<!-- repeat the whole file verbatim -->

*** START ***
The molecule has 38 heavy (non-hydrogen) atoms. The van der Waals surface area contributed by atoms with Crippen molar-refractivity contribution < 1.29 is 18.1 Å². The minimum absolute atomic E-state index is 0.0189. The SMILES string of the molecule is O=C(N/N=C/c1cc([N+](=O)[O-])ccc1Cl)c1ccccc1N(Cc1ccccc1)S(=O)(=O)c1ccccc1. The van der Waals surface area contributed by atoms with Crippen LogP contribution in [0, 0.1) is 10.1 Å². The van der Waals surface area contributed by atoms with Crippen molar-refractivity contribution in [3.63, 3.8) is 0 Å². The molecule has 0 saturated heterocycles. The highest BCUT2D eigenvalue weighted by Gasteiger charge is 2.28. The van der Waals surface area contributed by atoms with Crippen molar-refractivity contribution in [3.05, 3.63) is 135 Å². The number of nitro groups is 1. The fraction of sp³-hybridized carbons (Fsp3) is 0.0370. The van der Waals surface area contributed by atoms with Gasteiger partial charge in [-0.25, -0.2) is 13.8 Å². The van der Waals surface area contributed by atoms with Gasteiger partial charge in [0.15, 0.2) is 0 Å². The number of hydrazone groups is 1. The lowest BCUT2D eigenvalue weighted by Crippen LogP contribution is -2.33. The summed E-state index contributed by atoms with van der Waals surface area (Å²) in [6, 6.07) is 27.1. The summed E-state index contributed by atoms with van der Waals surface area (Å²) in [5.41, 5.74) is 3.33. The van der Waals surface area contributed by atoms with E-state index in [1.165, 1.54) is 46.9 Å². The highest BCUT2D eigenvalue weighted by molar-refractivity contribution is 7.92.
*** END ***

The molecule has 38 heavy (non-hydrogen) atoms. The van der Waals surface area contributed by atoms with Crippen molar-refractivity contribution < 1.29 is 18.1 Å². The minimum absolute atomic E-state index is 0.0189. The SMILES string of the molecule is O=C(N/N=C/c1cc([N+](=O)[O-])ccc1Cl)c1ccccc1N(Cc1ccccc1)S(=O)(=O)c1ccccc1. The van der Waals surface area contributed by atoms with Crippen LogP contribution in [0, 0.1) is 10.1 Å². The van der Waals surface area contributed by atoms with Crippen molar-refractivity contribution in [3.63, 3.8) is 0 Å². The molecule has 0 saturated heterocycles. The highest BCUT2D eigenvalue weighted by Gasteiger charge is 2.28. The van der Waals surface area contributed by atoms with Crippen molar-refractivity contribution in [3.05, 3.63) is 135 Å². The number of nitro groups is 1. The fraction of sp³-hybridized carbons (Fsp3) is 0.0370. The van der Waals surface area contributed by atoms with Gasteiger partial charge in [-0.25, -0.2) is 13.8 Å². The van der Waals surface area contributed by atoms with Gasteiger partial charge in [0.15, 0.2) is 0 Å². The number of hydrazone groups is 1. The lowest BCUT2D eigenvalue weighted by Crippen LogP contribution is -2.33. The summed E-state index contributed by atoms with van der Waals surface area (Å²) in [6, 6.07) is 27.1. The summed E-state index contributed by atoms with van der Waals surface area (Å²) in [5.41, 5.74) is 3.33. The van der Waals surface area contributed by atoms with E-state index in [1.165, 1.54) is 46.9 Å². The highest BCUT2D eigenvalue weighted by molar-refractivity contribution is 7.92.